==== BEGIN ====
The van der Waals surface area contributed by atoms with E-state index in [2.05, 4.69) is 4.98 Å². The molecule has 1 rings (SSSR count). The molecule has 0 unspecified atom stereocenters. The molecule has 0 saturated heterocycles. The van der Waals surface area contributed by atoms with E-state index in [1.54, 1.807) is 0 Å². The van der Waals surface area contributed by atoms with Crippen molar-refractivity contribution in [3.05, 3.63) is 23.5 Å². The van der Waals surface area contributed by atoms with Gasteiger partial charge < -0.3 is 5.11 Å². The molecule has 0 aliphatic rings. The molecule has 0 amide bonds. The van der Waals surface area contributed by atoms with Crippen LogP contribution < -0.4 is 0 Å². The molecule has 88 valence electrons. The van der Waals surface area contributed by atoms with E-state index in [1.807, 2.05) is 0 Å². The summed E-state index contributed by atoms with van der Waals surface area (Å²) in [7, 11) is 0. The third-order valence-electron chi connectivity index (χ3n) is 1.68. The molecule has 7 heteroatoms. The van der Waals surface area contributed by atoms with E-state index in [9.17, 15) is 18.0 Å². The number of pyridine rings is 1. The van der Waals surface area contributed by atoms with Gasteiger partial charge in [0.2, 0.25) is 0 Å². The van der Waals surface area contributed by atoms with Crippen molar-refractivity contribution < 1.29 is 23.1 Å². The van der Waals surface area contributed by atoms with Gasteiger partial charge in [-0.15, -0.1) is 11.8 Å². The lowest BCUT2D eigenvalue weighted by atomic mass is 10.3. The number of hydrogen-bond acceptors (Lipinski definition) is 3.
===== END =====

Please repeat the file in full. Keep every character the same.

The van der Waals surface area contributed by atoms with E-state index in [2.05, 4.69) is 4.98 Å². The molecule has 1 rings (SSSR count). The molecule has 0 unspecified atom stereocenters. The molecule has 0 saturated heterocycles. The van der Waals surface area contributed by atoms with E-state index in [1.54, 1.807) is 0 Å². The van der Waals surface area contributed by atoms with Crippen molar-refractivity contribution in [3.05, 3.63) is 23.5 Å². The van der Waals surface area contributed by atoms with Gasteiger partial charge < -0.3 is 5.11 Å². The molecule has 0 aliphatic rings. The molecule has 0 amide bonds. The van der Waals surface area contributed by atoms with Crippen LogP contribution < -0.4 is 0 Å². The molecule has 88 valence electrons. The van der Waals surface area contributed by atoms with E-state index in [1.807, 2.05) is 0 Å². The summed E-state index contributed by atoms with van der Waals surface area (Å²) in [7, 11) is 0. The third-order valence-electron chi connectivity index (χ3n) is 1.68. The molecule has 7 heteroatoms. The van der Waals surface area contributed by atoms with E-state index in [9.17, 15) is 18.0 Å². The number of pyridine rings is 1. The van der Waals surface area contributed by atoms with Gasteiger partial charge in [0.2, 0.25) is 0 Å². The van der Waals surface area contributed by atoms with Crippen molar-refractivity contribution < 1.29 is 23.1 Å². The van der Waals surface area contributed by atoms with Gasteiger partial charge in [-0.15, -0.1) is 11.8 Å². The lowest BCUT2D eigenvalue weighted by atomic mass is 10.3. The number of hydrogen-bond acceptors (Lipinski definition) is 3.